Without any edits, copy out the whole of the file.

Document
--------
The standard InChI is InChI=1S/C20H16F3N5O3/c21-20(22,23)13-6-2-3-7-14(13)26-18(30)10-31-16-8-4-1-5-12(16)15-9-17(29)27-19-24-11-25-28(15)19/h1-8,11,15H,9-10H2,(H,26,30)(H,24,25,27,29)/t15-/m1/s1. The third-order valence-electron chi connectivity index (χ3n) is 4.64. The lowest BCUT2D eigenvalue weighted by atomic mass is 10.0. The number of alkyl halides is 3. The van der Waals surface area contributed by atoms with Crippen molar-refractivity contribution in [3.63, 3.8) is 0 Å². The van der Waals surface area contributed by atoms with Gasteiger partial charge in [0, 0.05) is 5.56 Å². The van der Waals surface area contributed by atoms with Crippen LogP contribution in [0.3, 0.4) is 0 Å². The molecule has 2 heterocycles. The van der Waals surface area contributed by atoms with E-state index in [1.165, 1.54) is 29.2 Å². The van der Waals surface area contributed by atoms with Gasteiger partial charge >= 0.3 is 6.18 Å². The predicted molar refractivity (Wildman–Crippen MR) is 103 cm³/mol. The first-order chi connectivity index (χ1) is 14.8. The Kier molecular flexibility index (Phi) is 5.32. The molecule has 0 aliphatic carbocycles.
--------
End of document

The standard InChI is InChI=1S/C20H16F3N5O3/c21-20(22,23)13-6-2-3-7-14(13)26-18(30)10-31-16-8-4-1-5-12(16)15-9-17(29)27-19-24-11-25-28(15)19/h1-8,11,15H,9-10H2,(H,26,30)(H,24,25,27,29)/t15-/m1/s1. The third-order valence-electron chi connectivity index (χ3n) is 4.64. The lowest BCUT2D eigenvalue weighted by atomic mass is 10.0. The number of alkyl halides is 3. The van der Waals surface area contributed by atoms with Crippen molar-refractivity contribution in [3.63, 3.8) is 0 Å². The van der Waals surface area contributed by atoms with Gasteiger partial charge in [0, 0.05) is 5.56 Å². The van der Waals surface area contributed by atoms with Crippen LogP contribution in [0.3, 0.4) is 0 Å². The molecule has 2 heterocycles. The van der Waals surface area contributed by atoms with E-state index in [1.165, 1.54) is 29.2 Å². The van der Waals surface area contributed by atoms with Gasteiger partial charge >= 0.3 is 6.18 Å². The predicted molar refractivity (Wildman–Crippen MR) is 103 cm³/mol. The first-order chi connectivity index (χ1) is 14.8. The Kier molecular flexibility index (Phi) is 5.32. The molecule has 0 aliphatic carbocycles.